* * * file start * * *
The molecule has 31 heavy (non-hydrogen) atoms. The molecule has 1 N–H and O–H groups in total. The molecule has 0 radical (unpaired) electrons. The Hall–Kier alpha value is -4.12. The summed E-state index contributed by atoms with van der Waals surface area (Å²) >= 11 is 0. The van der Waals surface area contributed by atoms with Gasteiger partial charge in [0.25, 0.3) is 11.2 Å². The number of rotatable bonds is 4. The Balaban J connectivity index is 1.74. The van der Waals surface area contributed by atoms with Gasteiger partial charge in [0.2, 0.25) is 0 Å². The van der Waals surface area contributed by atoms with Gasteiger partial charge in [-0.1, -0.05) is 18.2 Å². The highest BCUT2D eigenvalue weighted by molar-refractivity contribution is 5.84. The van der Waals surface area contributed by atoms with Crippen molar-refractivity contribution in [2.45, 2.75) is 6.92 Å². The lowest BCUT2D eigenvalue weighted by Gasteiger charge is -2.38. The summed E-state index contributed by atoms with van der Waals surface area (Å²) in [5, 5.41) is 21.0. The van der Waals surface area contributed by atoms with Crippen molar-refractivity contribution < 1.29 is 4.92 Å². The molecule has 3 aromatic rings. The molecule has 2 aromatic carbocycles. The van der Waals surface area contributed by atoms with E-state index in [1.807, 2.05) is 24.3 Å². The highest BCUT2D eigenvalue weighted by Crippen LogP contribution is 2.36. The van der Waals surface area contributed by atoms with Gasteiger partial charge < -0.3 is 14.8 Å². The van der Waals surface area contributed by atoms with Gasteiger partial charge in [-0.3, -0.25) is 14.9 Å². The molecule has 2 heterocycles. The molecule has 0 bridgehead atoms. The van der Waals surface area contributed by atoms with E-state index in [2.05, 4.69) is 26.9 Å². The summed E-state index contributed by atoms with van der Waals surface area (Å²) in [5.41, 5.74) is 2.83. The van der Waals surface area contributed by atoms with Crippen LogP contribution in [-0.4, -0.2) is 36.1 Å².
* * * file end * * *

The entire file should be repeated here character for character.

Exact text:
The molecule has 31 heavy (non-hydrogen) atoms. The molecule has 1 N–H and O–H groups in total. The molecule has 0 radical (unpaired) electrons. The Hall–Kier alpha value is -4.12. The summed E-state index contributed by atoms with van der Waals surface area (Å²) >= 11 is 0. The van der Waals surface area contributed by atoms with Gasteiger partial charge in [0.25, 0.3) is 11.2 Å². The number of rotatable bonds is 4. The Balaban J connectivity index is 1.74. The van der Waals surface area contributed by atoms with Gasteiger partial charge in [0.2, 0.25) is 0 Å². The van der Waals surface area contributed by atoms with Gasteiger partial charge in [-0.1, -0.05) is 18.2 Å². The highest BCUT2D eigenvalue weighted by molar-refractivity contribution is 5.84. The van der Waals surface area contributed by atoms with Crippen molar-refractivity contribution in [2.45, 2.75) is 6.92 Å². The lowest BCUT2D eigenvalue weighted by Gasteiger charge is -2.38. The summed E-state index contributed by atoms with van der Waals surface area (Å²) in [5, 5.41) is 21.0. The van der Waals surface area contributed by atoms with Crippen molar-refractivity contribution < 1.29 is 4.92 Å². The molecule has 3 aromatic rings. The molecule has 2 aromatic carbocycles. The van der Waals surface area contributed by atoms with E-state index in [1.807, 2.05) is 24.3 Å². The highest BCUT2D eigenvalue weighted by Crippen LogP contribution is 2.36. The van der Waals surface area contributed by atoms with Gasteiger partial charge < -0.3 is 14.8 Å². The van der Waals surface area contributed by atoms with Gasteiger partial charge in [-0.3, -0.25) is 14.9 Å². The molecule has 2 heterocycles. The molecule has 0 bridgehead atoms. The van der Waals surface area contributed by atoms with E-state index in [2.05, 4.69) is 26.9 Å². The summed E-state index contributed by atoms with van der Waals surface area (Å²) in [5.41, 5.74) is 2.83. The van der Waals surface area contributed by atoms with Crippen LogP contribution in [-0.4, -0.2) is 36.1 Å².